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New York Attorney General asks Airbnb to hand over 124 hosts’ personal data New York Attorney General Eric Schneiderman is not done scrutinizing Airbnb’s and its hosts’ business practices just yet. He’s now asked the company to hand over full, unredacted personal information on 124 hosts in the state, months after receiving…
   
This manicure is also a roofie detector An experimental nail polish line called Undercover Colors can do more than color your nails to match those shoes: it can tell if your drink’s been spiked by a dubious date. Just pretend to stir the drink with your finger, and the polish will change…
   
Apple Offering to Replace Faulty iPhone 5 Batteries Apple has launched an iPhone 5 battery replacement program. According to Apple, a limited number of iPhone 5s sold between September 2012 and January 2013 may experience a sudden decrease in battery life, requiring frequent recharges. Customers who believe their device may be affected can verify their device’s eligibility through the serial number. Apple will replace the battery for free, or reimb
   
Boy gets the first 3D-printed vertebra implant 3D-printed implants just got one of their biggest real-world tests to date. Peking University Third Hospital has successfully implanted the first 3D-printed vertebra in a 12-year-old boy with cancer in his spinal cord. The bone substitute is made…
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Scientists grow whole organs inside animals for the first time Researchers have had success growing organs in controlled lab environments, but repeating that feat inside a complex, messy animal body? That’s more than a little tricky. However, researchers at the University of Edinburgh have managed that daunting…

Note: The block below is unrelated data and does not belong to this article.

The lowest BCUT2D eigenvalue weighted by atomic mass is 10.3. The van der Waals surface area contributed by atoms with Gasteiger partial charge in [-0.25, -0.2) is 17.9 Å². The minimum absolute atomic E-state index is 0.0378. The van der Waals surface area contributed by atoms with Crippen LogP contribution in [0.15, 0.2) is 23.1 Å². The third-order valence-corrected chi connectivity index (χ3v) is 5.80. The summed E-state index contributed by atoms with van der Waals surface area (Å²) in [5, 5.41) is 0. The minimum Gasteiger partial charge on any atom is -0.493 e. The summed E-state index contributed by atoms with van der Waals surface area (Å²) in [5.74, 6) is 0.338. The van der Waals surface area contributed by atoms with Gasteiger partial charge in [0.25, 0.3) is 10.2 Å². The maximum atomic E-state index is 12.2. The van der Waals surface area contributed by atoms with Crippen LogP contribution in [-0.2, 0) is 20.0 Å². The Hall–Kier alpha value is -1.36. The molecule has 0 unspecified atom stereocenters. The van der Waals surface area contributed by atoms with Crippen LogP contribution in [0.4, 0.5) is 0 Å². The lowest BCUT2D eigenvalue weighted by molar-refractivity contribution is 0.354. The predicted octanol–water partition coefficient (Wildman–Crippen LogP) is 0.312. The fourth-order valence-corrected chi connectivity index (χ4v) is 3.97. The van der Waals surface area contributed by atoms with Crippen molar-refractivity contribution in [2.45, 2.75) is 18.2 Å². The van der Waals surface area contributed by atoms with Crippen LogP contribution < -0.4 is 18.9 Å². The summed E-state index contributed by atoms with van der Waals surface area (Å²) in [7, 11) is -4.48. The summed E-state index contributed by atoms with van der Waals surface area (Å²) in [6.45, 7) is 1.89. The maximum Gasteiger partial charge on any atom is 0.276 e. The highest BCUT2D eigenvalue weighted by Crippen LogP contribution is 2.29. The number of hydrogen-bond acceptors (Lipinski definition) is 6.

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Royal Caribbean’s latest ship sports a robot bar, super-fast connectivity Assuming you weren’t traveling on the Carnival Ecstasy or Crown Princess, your last cruise ship probably had flushing toilets and 24/7 electricity, but not much else in the way of tech amenities. Royal Caribbean’s latest vessel, the Quantum of the…
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Governments are buying tools that track your phone nearly anywhere Don’t think that widespread cellphone surveillance is the sole province of big nations like the US and UK; apparently, it’s within reach of just about any country with enough cash and willing carriers. The Washington Post understands that “dozens” of…